The Common Ankle Sprain
October 3, 2018
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The Dangers of Ankle Injuries

As long as you have a foot, you can hurt your ankle. While many ankle injuries occur during athletic activities, all it takes is an awkward landing or a quick twist to hurt your ankle. Sprains, strains, and fractures can happen to anyone, so it’s important to know about the dangers of ankle injuries and what you can do to prevent them.

Types of Ankle Injuries

Ankle sprains and other ankle injuries are very common but can have a wide range of recovery timelines. A small ankle roll can take a day or two to feel better, but more serious injuries may last for weeks. Ankle injuries can occur in one of three different parts:

  • Ligaments
  • Tendons
  • Bones

Ankle Sprains

Sprains occur when one of your ligaments is stretched too far. This can range from very small tears to a complete tear. Ligament tears can occur when your foot rolls underneath your leg. This can happen during a walk on uneven, unstable ground, while playing sports, and many other regular activities.

Ankle Strains

Strains occur when muscles and tendons are stretched are pulled beyond their capacity. Certain muscles are meant to help move and stabilize the ankle, and these muscles can become inflamed and torn from sudden acts of force or other damaging acts.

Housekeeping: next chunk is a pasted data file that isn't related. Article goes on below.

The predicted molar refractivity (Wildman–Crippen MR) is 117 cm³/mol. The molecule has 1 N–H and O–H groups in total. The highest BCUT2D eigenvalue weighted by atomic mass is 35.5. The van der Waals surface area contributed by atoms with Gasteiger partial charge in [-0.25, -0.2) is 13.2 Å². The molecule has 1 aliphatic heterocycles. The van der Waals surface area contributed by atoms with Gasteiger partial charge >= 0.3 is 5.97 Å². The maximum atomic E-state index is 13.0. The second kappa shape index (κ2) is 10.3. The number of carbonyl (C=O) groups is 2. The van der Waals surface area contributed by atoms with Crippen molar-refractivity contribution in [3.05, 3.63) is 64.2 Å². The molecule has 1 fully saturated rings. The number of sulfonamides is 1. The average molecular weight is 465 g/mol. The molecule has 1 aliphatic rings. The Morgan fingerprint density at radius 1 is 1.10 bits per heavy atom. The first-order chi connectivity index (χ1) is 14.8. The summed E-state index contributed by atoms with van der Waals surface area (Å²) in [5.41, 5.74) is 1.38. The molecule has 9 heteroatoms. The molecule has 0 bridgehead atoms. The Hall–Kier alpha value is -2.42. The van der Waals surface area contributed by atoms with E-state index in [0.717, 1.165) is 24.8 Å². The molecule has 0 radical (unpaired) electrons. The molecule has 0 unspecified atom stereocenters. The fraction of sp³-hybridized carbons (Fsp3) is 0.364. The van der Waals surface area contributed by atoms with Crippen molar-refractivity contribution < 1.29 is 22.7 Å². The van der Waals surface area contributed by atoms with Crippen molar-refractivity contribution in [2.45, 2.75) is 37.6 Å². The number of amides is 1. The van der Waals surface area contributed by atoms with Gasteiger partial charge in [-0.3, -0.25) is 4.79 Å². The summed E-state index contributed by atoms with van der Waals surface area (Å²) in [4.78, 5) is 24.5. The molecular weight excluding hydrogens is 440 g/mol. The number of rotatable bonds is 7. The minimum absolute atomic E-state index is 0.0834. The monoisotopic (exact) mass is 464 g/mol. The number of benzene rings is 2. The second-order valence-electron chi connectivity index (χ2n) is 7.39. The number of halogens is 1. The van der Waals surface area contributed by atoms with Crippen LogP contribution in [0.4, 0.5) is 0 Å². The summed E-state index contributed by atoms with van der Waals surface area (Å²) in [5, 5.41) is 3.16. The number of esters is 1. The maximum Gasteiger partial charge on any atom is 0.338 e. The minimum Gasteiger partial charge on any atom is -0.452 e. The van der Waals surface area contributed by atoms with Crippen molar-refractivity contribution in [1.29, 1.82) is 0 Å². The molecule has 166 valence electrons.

Ankle Fractures

Ankle fractures are breaks in the bones that make up your ankle joint. Undue stress can cause fractures in your ankle bones. Break can occur along with ligament tears thanks to nasty rolls, twists, or impacts.

Ankle Injury Prevention and Treatment

You can’t always stop your foot from rolling, but you can take measures to reduce your chances of ankle injuries and limit stress on your feet.

  • Wear good, supportive footwear
  • Wrap your foot and ankle to increase stability during physical activities
  • Do foot and ankle stretches and exercises
  • Avoid uneven and slippery surfaces
  • Use a rubber floor mat if you stand on hard surfaces for long periods of time

If you do get have an ankle injury, use the R.I.C.E method: rest, ice, compression, and elevation. This can help reduce pain and swelling. Also, make sure to not put any weight on it until you get a chance to have it evaluated by a doctor.

Source: Westshore Primary Care

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